I held William Brittain s trumpet in my chapped hand, all shot through but still recognisable as an instrument, albeit more of historical value than true. I made as if to blow a note but staves of fallen comrades appeared trapped in the sea mist in front of me as if held in time r p titeur. I have never been able to clearly recall what exactly happened on the 25th of October 1854. To Lancer and I the cannon certainly did not seem to be in the mode of retreat. I turned my thoughts, to stop brooding, to the two Companies of the Fifty Seventh that had been disembarked to change route, via Aden, for Calcutta. There had been a mutiny of Sepoys in Bengal. My travel companion, the Major, now snoring in the lower berth, had recently embarked from Scutari. He was sandy haired of that sunset at the Leptis Magna s ruins against the Sahara that I remembered so well visiting with my father when I was seven. The Cornet Assistant Surgeon had sworn that the cholera had gone and would not infect Cabin 17 as it had not done his. But just in case the officer of the Fifty Seventh had not been fit to disembark, certainly not for India. Nuri, who now assisted the Cornet in the ship s surgeon s bay had shown Henry the cutting from the Times: William Howard Russell reports that even amidst the carnage and cholera of the Crimea officers and men would wonder from their camps to listen to the wonderful band of the Seventeenth in particular. They had first met the Major John then. So of course he should mess with me in the cabin of the Seventeenth, and it should be an honour. For him, or me, I remained unsure. John had been sick for nearly a year, he tried to write when lucid but he did not want to demean the art of penmanship which he had always much admired from his younger days, enthused by his tutor Hardcastle. He wanted desperately to write about the nurse with a candle who had cast her light over him in the hospital, from time to time, particularly, or so it seemed to him, when his morale hit the darkest deeps. Perhaps she was just an apparition of one of the saints? (They had teased him, from when he arrived at the depot in Middlesex, for his Roman Catholicism, but then if it was not for that the Fifty Seventh, Anglican, would have chosen to banter about something else, his moustache perhaps, which was the colour of the ginger Cookie used to add to puddings back home at Rathrobin).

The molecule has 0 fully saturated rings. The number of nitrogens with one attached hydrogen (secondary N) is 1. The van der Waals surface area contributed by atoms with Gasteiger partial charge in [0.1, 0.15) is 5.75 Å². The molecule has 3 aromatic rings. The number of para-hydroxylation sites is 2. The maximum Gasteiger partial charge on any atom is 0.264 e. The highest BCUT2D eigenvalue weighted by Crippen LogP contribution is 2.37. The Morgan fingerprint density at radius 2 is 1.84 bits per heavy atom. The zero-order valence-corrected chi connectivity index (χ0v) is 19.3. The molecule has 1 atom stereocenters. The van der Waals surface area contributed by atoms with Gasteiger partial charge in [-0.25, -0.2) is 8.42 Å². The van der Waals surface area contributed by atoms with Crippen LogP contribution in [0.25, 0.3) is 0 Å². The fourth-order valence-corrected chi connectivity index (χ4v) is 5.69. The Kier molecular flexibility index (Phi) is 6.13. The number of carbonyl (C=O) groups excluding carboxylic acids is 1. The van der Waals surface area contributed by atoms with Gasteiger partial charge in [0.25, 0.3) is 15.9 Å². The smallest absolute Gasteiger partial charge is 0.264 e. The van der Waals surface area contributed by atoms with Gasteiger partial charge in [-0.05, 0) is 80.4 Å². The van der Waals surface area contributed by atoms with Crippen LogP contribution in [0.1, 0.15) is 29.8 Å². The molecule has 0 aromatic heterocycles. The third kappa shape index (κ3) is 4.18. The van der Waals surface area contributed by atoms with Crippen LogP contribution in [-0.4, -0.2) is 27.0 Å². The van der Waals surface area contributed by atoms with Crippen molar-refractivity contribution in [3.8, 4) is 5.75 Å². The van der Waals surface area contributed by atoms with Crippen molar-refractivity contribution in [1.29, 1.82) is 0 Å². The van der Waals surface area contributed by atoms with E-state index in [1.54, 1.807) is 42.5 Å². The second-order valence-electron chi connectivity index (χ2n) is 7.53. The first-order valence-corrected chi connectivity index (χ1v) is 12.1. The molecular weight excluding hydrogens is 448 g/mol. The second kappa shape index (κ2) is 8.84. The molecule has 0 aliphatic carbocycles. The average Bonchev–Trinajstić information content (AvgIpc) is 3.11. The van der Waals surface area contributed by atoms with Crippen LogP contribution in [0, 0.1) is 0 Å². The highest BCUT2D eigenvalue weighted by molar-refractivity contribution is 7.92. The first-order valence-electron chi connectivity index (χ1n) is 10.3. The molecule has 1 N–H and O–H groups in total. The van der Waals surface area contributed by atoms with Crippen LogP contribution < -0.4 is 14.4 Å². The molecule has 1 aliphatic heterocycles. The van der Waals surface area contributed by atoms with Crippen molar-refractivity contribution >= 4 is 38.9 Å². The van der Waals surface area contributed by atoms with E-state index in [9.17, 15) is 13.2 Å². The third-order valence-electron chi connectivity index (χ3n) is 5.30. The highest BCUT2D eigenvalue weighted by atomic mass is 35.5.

Me for dinner, I thought, and put down the trumpet. Schellenbaum was bound to be foraging. He had introduced K mmel last night, a ghastly drink found on his last recruiting for bandsmen tour. Nuri said her father had traded it for Schnapps and a few violin bows of the baroque kind. Some present were not certain whether it was Nuri s shaping or the effect of the general musicality and conviviality of the on board soiree which had made John blub enough to compete with the vibrato of Brunel s new propeller invention steam stuttering. Oh well the SS Great Britain was due to dock at Lorient in the morning for repairs to the propeller, mechanical thing, bound to fail unlike a horse . Would we ever get to Bristol and then onwards to Cork? A troop ship is a Armyrats © military prison, but this steamship, magnificent in its steel and innovative design, was somehow less so. Mostly the company was entertaining, excepting beery Heinrichs becoming boorish. Nevertheless there had been talk, mainly by gypsies in Steerage Class, of lions being bred at Dublin Zoo. Now that the war with the Tzar was over, and trouble was brewing in Belfast, there might be further duties for the Seventeenth to perform? No such luck, news came through that the whole regiment were to India, except me, a mere Biddulph, heading for Horse Guards. But first Louis Phillipe had invited us: Cornet Assistant Surgeon, Nuri, the Major and blast it Schellenbaum to Le Lude for some leave. The harvest was finished and wine-making begun; was it terroir or perhaps the grape that mattered? When we got there Marie Beatrice greeted us with a flirtatious: Of course you all know Prince William Frederick Charles George, the Second Duke of Cambridge ? I raised my battle-hardened riding crop to my weather beaten tschapka, Sir, the initials he carried after his illustrious name of the Privy Council of Ireland stuck in my mind at the time for no reason that I can think of now.